# [R] cubic spline smoothers with heterogeneous variances

Liaw, Andy andy_liaw at merck.com
Sat Oct 26 04:27:23 CEST 2002

```Sorry for coming to this so late.  My understanding of the problem seems to
be different from Martin's.  Hopefully someone can set me straight.

In Martin's Step 1, why use a small df?  I thought if the objective is to
estimate the variance function first, then one would want estimate of the
regression function to have as small a bias as possible (so that the
residuals would consist of mostly error and very little bias).  I believe
that was the motivation behind those difference-based estimators of the
residual variance.

Also, I was under the impression that the estimation of derivatives has been
worked on quite a bit using local polynomials, so why not use those?  One
just need a variable bandwith smoother for heteroscedastic error.

Cheers,
Andy

-----Original Message-----
From: Martin Maechler [mailto:maechler at stat.math.ethz.ch]
>>>>> "Bill" == Bill Shipley <Bill.Shipley at Usherbrooke.ca>
>>>>>     on Tue, 22 Oct 2002 14:49:34 -0700 writes:

Bill> Hello. I have data (plant weights over time) that are
Bill> non-linear and in which the variance increases over
Bill> time.  I have to estimate the first derivatives of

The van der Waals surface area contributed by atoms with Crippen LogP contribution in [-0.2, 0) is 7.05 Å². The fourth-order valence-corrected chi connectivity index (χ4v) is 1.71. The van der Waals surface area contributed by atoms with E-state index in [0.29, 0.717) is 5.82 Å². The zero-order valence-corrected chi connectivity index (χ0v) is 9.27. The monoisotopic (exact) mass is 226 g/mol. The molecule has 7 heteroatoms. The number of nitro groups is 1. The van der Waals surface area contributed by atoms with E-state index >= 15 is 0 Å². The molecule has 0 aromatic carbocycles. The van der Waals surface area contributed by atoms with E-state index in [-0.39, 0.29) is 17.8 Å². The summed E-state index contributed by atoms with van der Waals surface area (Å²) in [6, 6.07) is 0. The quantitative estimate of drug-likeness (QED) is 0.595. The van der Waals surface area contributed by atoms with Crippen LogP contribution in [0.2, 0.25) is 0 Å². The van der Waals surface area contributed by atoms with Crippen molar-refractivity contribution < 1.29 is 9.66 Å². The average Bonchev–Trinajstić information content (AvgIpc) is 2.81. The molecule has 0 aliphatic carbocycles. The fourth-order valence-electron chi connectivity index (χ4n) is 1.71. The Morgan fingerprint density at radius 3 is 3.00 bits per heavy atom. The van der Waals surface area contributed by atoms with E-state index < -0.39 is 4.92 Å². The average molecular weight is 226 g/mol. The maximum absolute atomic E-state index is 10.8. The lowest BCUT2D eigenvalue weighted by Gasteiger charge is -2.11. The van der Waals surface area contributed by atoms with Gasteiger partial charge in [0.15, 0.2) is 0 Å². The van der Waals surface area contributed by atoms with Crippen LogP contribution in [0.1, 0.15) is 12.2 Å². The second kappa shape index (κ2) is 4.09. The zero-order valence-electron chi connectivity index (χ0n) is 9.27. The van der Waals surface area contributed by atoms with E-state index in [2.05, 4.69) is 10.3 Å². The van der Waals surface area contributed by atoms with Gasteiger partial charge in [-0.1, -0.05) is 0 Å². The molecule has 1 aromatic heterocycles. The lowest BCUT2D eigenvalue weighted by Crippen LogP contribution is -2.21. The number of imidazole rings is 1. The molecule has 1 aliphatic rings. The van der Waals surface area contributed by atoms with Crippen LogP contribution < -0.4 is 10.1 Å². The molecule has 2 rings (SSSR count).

Bill> plant weight given time (i.e. growth rate) and their
Bill> se, using a regression smoother, and I have been
Bill> considering cubic spline smoothers.

fine. I do so too if I need derivatives.

Bill> However, I do not know if this can be done given that
Bill> the error variance would increase over time.

I'd hope that a simple two-stage procedure (possibly iterated)
would be enough :

1. Smooth(x,y) with ``df = small'' (depend on your context),
i.e. getting a smooth solution.
2. Get the residuals and  Smooth(x, abs(resid))
to get an estimate proportional to sigma(x).
3. Smooth(x, y,  weights = 1 / sigma(x))

{now you could iterate "2." and "3." and hopefully see
convergence (of some kind)}.

Bill> Does anyone know what the effect of a non-constant error
Bill> variance has on the estimates of the 1st derivative
Bill> and its se?

"adverse" (effects), but hopefully you'd only look at the 1st
derivative after the above 2-stage solution.

Martin Maechler <maechler at stat.math.ethz.ch>
http://stat.ethz.ch/~maechler/
Seminar fuer Statistik, ETH-Zentrum  LEO C16	Leonhardstr. 27
ETH (Federal Inst. Technology)	8092 Zurich	SWITZERLAND
phone: x-41-1-632-3408		fax: ...-1228			<><
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